September 24, 2022

Flying after diving

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flying-after-divingFrom Cayman Health

Breathing compressed gas increases the amount of dissolved inert gas in the body. For this reason, scuba diving always carries the risk for decompression sickness (DCS), a condition popularly known as “the bends.” DCS is caused by the uncontrolled release of gas from the tissues during or after surfacing, and symptoms can be severe or even life-threatening.

Because flying and travel at high altitude exposes the body to additional decompression, divers often worry whether flying will increase decompression stress and make them more susceptible to DCS. Flying to a destination near sea level before diving poses virtually no risk. Flying too soon after diving, however, increases decompression stress, since the pressure in an aircraft cabin is lower than ground-level atmospheric pressure and may provoke DCS.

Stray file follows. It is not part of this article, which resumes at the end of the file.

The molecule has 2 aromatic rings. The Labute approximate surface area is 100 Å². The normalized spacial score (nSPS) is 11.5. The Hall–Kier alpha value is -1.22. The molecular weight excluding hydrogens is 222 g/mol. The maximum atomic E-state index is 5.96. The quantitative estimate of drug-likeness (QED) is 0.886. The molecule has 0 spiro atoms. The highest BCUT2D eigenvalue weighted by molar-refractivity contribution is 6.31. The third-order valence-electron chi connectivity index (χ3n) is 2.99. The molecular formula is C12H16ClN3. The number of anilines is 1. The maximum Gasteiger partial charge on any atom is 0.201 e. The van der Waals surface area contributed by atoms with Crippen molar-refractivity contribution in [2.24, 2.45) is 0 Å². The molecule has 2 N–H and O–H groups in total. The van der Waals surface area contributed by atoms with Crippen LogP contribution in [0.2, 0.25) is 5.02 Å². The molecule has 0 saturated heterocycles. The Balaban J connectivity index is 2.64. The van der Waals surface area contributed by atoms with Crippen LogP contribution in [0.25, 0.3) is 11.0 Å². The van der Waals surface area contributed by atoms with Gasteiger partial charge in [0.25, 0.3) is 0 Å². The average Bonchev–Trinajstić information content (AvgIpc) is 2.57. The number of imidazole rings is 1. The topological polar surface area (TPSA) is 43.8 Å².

DAN recommends you follow these guidelines when flying after diving:

Dive Profile Minimum Preflight Surface Interval Suggestion
Single no-decompression dive 12 hours or more
Multiple dives in a day 18 hours or more
Multiple days of diving 18 hours or more
Dives requiring decompression stops Longer than 18 hours

Please also remember that any post-dive ascent to a higher altitude — even using ground transportation — increases your decompression stress and makes you more susceptible to DCS.

Disclaimer: The Emergency Guide is provided as a reference only. Every effort has been taken to acquire and publish accurate information provided by medical authorities. In case of emergency, always call or have someone CALL 9-1-1.

Information provided by Divers Alert Network (DAN). For more information, visit



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